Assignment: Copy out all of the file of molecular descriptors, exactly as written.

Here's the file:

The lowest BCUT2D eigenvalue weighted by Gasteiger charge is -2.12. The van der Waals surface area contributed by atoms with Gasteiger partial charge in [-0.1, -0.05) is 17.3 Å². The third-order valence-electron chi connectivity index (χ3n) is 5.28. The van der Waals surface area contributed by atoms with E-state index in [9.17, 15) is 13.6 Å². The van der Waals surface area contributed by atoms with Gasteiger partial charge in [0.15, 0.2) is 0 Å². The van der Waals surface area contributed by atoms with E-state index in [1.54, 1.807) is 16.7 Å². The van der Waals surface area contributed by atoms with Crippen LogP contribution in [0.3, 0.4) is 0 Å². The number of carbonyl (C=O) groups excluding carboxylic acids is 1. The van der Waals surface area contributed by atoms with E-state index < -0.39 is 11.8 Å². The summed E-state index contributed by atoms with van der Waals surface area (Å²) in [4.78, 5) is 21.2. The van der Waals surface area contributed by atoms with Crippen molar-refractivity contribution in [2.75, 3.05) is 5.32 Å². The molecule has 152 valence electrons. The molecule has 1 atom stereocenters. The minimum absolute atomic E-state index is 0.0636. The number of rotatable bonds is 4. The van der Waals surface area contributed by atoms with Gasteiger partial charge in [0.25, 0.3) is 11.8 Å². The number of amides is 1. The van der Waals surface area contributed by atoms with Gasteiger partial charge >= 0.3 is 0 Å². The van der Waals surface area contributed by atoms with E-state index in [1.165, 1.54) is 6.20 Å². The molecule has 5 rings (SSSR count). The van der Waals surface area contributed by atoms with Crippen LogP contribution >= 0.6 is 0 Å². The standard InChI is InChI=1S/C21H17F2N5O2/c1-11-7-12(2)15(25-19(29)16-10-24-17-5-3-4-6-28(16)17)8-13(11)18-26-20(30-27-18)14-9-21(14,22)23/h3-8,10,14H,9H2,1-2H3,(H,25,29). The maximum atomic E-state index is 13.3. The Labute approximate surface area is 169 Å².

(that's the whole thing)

The lowest BCUT2D eigenvalue weighted by Gasteiger charge is -2.12. The van der Waals surface area contributed by atoms with Gasteiger partial charge in [-0.1, -0.05) is 17.3 Å². The third-order valence-electron chi connectivity index (χ3n) is 5.28. The van der Waals surface area contributed by atoms with E-state index in [9.17, 15) is 13.6 Å². The van der Waals surface area contributed by atoms with Gasteiger partial charge in [0.15, 0.2) is 0 Å². The van der Waals surface area contributed by atoms with E-state index in [1.54, 1.807) is 16.7 Å². The van der Waals surface area contributed by atoms with Crippen LogP contribution in [0.3, 0.4) is 0 Å². The number of carbonyl (C=O) groups excluding carboxylic acids is 1. The van der Waals surface area contributed by atoms with E-state index < -0.39 is 11.8 Å². The summed E-state index contributed by atoms with van der Waals surface area (Å²) in [4.78, 5) is 21.2. The van der Waals surface area contributed by atoms with Crippen molar-refractivity contribution in [2.75, 3.05) is 5.32 Å². The molecule has 152 valence electrons. The molecule has 1 atom stereocenters. The minimum absolute atomic E-state index is 0.0636. The number of rotatable bonds is 4. The van der Waals surface area contributed by atoms with Gasteiger partial charge in [0.25, 0.3) is 11.8 Å². The number of amides is 1. The van der Waals surface area contributed by atoms with Gasteiger partial charge >= 0.3 is 0 Å². The van der Waals surface area contributed by atoms with E-state index in [1.165, 1.54) is 6.20 Å². The molecule has 5 rings (SSSR count). The van der Waals surface area contributed by atoms with Crippen LogP contribution >= 0.6 is 0 Å². The standard InChI is InChI=1S/C21H17F2N5O2/c1-11-7-12(2)15(25-19(29)16-10-24-17-5-3-4-6-28(16)17)8-13(11)18-26-20(30-27-18)14-9-21(14,22)23/h3-8,10,14H,9H2,1-2H3,(H,25,29). The maximum atomic E-state index is 13.3. The Labute approximate surface area is 169 Å².